On Facebook recently a friend asked others to make up a story about how they met her and post it. I noticed a couple others doing something similar.
The request was made in fun and the results an interesting exercise in creative writing.
What struck me, however, was the potential for confusion. Even when others aren’t intentionally making things up, I’ve noticed how inaccurate accounts can be, especially once they’ve been passed on through others.
I have a hard time remembering where I had lunch on Friday, so I never sign up for ambiguity and confusion, nor invite it.
Julia Allison is famous for making herself famous. This is an example of self-promotion, if you will, trumping self to promote.
Maybe unreality management is the inevitable next step. If our reality isn’t interesting enough, then make something up that will be more interesting and viral.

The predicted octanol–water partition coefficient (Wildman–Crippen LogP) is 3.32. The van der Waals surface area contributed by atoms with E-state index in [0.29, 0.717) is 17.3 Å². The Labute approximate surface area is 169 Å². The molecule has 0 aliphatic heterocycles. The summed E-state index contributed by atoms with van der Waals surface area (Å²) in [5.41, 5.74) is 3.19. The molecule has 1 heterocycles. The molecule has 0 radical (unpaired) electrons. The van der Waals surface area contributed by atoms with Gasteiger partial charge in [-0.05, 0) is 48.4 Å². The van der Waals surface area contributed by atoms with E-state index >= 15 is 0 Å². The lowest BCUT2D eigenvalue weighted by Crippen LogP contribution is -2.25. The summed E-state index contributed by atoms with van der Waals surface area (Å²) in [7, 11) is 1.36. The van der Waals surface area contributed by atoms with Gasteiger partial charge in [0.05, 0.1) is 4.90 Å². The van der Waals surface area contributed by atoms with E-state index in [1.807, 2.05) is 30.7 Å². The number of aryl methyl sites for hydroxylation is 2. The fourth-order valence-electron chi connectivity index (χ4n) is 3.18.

For me, making up stories about “how we met” would be an interesting parlor game (given enough adult beverages), but I’m not tracking with the concept as a social media device.
Managing reality is hard enough for most of us.
Great article Mark!
I agree with you totally & appreciate the stand. If we spent as much time focusing on making our reality the best, we would be surprised what accomplishments we would master!
Here are my similar thoughts.
I appreciate your wisdom & daily contribution to my personal development.
While I agree most people have a hard time dealing with reality it is often times the person who deals with unreality the best that innovates. If it were not for unrealistic dreams and expectations, would we be communicating today, on this platform? Its hard to say.
Cale, you make an interesting point. I’m a believer in aiming for the unreasonable knowing that even if you don’t achieve it you will achieve more than you would have gotten had you aimed lower.
So in terms of innovation, the ability to “suspend” reality in the pursuit of new ideas makes good sense.
In the world of social media, our brands, reputations and persona lives, it seems different to me. It seems to be first about amusement (nothing wrong with that) but secondarily about creating unreality with no higher cause than “because I can.”
I like Geneva’s take on focusing on making reality better. There are tangible benefits to that.